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THE LAMP IN THE DESERT

by

ETHEL M. DELL

Author of _The Way of an Eagle_, _The Knave of Diamonds_,
_The Rocks of Valpré_, _The Swindler, and Other Stories_,
_The Keeper of the Door_, _The Bars of Iron_, _The Hundredth
Chance_, _The Safety Curtain, and Other Stories_, _Greatheart_

1919






[Illustration: "He knelt beside her, his arms comfortingly around her."]

Drawn by D.C. Hutchinson




I DEDICATE THIS BOOK TO

MY DEARLY-LOVED

ELIZABETH

AND TO THE MEMORY OF HER GREAT GOODNESS

WHEN SHE WALKED IN THE

DESERT WITH ME

_"He led them all the night through with a light of fire."_

PSALM lxxviii, 14.

Lamps that gleam in the city,
Lamps that flare on the wall,
Lamps that shine on the ways of men,
Kindled by men are all.

But the desert of burnt-out ashes,
Which only the lost have trod,
Dark and barren and flowerless,
Is lit by the Hand of God.

To lighten the outer darkness,
To hasten the halting feet,
He lifts a lamp in the desert
Like the lamps of men in the street.

Only the wanderers know it,
The lost with those who mourn,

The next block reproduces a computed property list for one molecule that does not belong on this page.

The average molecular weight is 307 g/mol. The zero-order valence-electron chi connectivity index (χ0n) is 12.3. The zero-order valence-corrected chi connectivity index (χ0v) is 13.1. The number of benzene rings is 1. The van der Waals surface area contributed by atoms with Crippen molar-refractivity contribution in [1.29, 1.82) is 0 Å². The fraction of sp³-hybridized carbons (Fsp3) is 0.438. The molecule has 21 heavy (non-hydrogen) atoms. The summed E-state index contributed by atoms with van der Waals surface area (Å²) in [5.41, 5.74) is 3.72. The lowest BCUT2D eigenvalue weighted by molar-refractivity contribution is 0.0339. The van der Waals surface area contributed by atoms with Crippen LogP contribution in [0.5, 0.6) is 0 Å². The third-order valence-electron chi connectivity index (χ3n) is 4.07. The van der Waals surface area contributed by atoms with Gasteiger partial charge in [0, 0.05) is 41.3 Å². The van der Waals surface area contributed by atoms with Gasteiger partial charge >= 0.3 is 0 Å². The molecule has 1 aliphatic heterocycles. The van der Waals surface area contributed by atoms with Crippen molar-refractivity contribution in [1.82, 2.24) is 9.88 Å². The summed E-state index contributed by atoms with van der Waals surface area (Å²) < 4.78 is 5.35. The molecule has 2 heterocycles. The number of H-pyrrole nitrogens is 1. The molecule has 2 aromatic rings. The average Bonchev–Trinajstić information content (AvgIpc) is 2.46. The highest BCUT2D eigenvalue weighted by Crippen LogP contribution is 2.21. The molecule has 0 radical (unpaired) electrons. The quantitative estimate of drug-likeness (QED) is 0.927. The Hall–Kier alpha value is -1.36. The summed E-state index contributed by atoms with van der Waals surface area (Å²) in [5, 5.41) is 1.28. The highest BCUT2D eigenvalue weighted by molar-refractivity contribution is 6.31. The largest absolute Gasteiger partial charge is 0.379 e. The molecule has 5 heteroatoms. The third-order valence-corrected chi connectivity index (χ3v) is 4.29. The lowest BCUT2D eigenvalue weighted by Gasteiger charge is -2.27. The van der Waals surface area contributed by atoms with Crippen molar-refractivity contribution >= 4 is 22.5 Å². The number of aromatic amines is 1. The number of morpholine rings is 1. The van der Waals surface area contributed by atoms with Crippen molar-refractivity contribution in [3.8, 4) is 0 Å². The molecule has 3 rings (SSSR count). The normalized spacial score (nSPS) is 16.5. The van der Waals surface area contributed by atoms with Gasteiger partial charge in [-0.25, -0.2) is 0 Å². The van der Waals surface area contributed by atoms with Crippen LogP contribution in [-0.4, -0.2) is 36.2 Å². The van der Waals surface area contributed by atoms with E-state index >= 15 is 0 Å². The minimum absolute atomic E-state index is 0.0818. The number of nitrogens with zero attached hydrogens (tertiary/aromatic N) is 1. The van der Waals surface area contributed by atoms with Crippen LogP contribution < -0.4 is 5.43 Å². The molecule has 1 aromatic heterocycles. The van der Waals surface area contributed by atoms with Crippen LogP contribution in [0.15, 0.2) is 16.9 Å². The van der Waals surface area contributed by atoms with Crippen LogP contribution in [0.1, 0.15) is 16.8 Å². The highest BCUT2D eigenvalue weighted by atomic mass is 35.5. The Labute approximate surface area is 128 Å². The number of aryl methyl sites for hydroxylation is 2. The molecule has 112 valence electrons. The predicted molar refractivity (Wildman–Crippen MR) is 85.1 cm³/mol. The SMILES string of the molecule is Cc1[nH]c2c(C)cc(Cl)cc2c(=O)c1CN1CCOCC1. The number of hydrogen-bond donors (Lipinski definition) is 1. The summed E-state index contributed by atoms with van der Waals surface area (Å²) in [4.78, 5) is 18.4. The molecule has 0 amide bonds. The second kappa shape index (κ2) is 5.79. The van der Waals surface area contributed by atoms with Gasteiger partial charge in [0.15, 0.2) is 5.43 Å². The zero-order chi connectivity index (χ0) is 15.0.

That lamp in the desert darkness,
And the joy that comes in the dawn.

That the lost may come into safety,
And the mourners may cease to doubt,
The Lamp of God will be shining still
When the lamps of men go out.




CHAPTER

PART I

I. - BEGGAR'S CHOICE
II. - THE PRISONER AT THE BAR
III. - THE TRIUMPH
IV. - THE BRIDE
V. - THE DREAM
VI. - THE GARDEN
VII. - THE SERPENT IN THE GARDEN
VIII. - THE FORBIDDEN PARADISE

PART II

I. - THE MINISTERING ANGEL
II. - THE RETURN
III. - THE BARREN SOIL
IV. - THE SUMMONS
V. - THE MORNING
VI. - THE NIGHT-WATCH
VII. - SERVICE RENDERED
VIII. - THE TRUCE
IX. - THE OASIS
X. - THE SURRENDER

PART III

I. - BLUEBEARD'S CHAMBER
II. - EVIL TIDINGS
III. - THE BEAST OF PREY
IV. - THE FLAMING SWORD
V. - TESSA
VI. - THE ARRIVAL
VII. - FALSE PRETENCES
VIII. - THE WRATH OF THE GODS

PART IV

I. - DEVIL'S DICE
II. - OUT OF THE DARKNESS
III. - BLUEBELL
IV. - THE SERPENT IN THE DESERT
V. - THE WOMAN'S WAY
VI. - THE SURPRISE PARTY
VII. - RUSTAM KARIN
VIII. - PETER
IX. - THE CONSUMING FIRE
X. - THE DESERT PLACE

PART V

I. - GREATER THAN DEATH
II. - THE LAMP
III. - TESSA'S MOTHER